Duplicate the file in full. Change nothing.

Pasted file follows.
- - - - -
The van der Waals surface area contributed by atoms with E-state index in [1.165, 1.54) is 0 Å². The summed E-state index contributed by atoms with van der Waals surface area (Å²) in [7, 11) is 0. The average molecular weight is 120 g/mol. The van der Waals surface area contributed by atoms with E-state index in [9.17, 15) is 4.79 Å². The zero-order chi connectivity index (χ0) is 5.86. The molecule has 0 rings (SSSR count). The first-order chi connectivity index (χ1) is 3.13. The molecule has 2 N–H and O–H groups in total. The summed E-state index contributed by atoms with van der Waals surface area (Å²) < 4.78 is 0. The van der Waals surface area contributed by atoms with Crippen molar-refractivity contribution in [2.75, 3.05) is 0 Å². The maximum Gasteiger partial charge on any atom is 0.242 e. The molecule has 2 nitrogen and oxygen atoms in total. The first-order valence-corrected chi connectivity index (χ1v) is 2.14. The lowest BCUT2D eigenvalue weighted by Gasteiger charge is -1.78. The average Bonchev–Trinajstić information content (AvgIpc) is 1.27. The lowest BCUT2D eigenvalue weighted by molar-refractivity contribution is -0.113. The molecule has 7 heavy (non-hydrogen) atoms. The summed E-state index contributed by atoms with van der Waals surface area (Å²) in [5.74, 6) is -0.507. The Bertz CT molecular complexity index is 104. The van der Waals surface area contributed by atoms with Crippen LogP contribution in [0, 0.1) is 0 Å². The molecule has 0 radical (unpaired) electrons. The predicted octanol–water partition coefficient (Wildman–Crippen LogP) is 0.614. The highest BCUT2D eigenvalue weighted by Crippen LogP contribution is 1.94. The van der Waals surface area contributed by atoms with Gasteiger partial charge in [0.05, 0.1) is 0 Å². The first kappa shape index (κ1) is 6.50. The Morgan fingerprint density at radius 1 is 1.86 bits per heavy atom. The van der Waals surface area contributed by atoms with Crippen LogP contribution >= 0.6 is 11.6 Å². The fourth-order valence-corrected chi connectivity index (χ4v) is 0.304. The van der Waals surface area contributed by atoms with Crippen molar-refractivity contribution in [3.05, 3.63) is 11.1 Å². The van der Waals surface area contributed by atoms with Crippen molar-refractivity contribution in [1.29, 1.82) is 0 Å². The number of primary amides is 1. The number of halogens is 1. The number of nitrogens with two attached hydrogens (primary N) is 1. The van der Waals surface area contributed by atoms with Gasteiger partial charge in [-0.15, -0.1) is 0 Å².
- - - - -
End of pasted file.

The van der Waals surface area contributed by atoms with E-state index in [1.165, 1.54) is 0 Å². The summed E-state index contributed by atoms with van der Waals surface area (Å²) in [7, 11) is 0. The average molecular weight is 120 g/mol. The van der Waals surface area contributed by atoms with E-state index in [9.17, 15) is 4.79 Å². The zero-order chi connectivity index (χ0) is 5.86. The molecule has 0 rings (SSSR count). The first-order chi connectivity index (χ1) is 3.13. The molecule has 2 N–H and O–H groups in total. The summed E-state index contributed by atoms with van der Waals surface area (Å²) < 4.78 is 0. The van der Waals surface area contributed by atoms with Crippen molar-refractivity contribution in [2.75, 3.05) is 0 Å². The maximum Gasteiger partial charge on any atom is 0.242 e. The molecule has 2 nitrogen and oxygen atoms in total. The first-order valence-corrected chi connectivity index (χ1v) is 2.14. The lowest BCUT2D eigenvalue weighted by Gasteiger charge is -1.78. The average Bonchev–Trinajstić information content (AvgIpc) is 1.27. The lowest BCUT2D eigenvalue weighted by molar-refractivity contribution is -0.113. The molecule has 7 heavy (non-hydrogen) atoms. The summed E-state index contributed by atoms with van der Waals surface area (Å²) in [5.74, 6) is -0.507. The Bertz CT molecular complexity index is 104. The van der Waals surface area contributed by atoms with Crippen LogP contribution in [0, 0.1) is 0 Å². The molecule has 0 radical (unpaired) electrons. The predicted octanol–water partition coefficient (Wildman–Crippen LogP) is 0.614. The highest BCUT2D eigenvalue weighted by Crippen LogP contribution is 1.94. The van der Waals surface area contributed by atoms with Gasteiger partial charge in [0.05, 0.1) is 0 Å². The first kappa shape index (κ1) is 6.50. The Morgan fingerprint density at radius 1 is 1.86 bits per heavy atom. The van der Waals surface area contributed by atoms with Crippen LogP contribution >= 0.6 is 11.6 Å². The fourth-order valence-corrected chi connectivity index (χ4v) is 0.304. The van der Waals surface area contributed by atoms with Crippen molar-refractivity contribution in [3.05, 3.63) is 11.1 Å². The van der Waals surface area contributed by atoms with Crippen molar-refractivity contribution in [1.29, 1.82) is 0 Å². The number of primary amides is 1. The number of halogens is 1. The number of nitrogens with two attached hydrogens (primary N) is 1. The van der Waals surface area contributed by atoms with Gasteiger partial charge in [-0.15, -0.1) is 0 Å².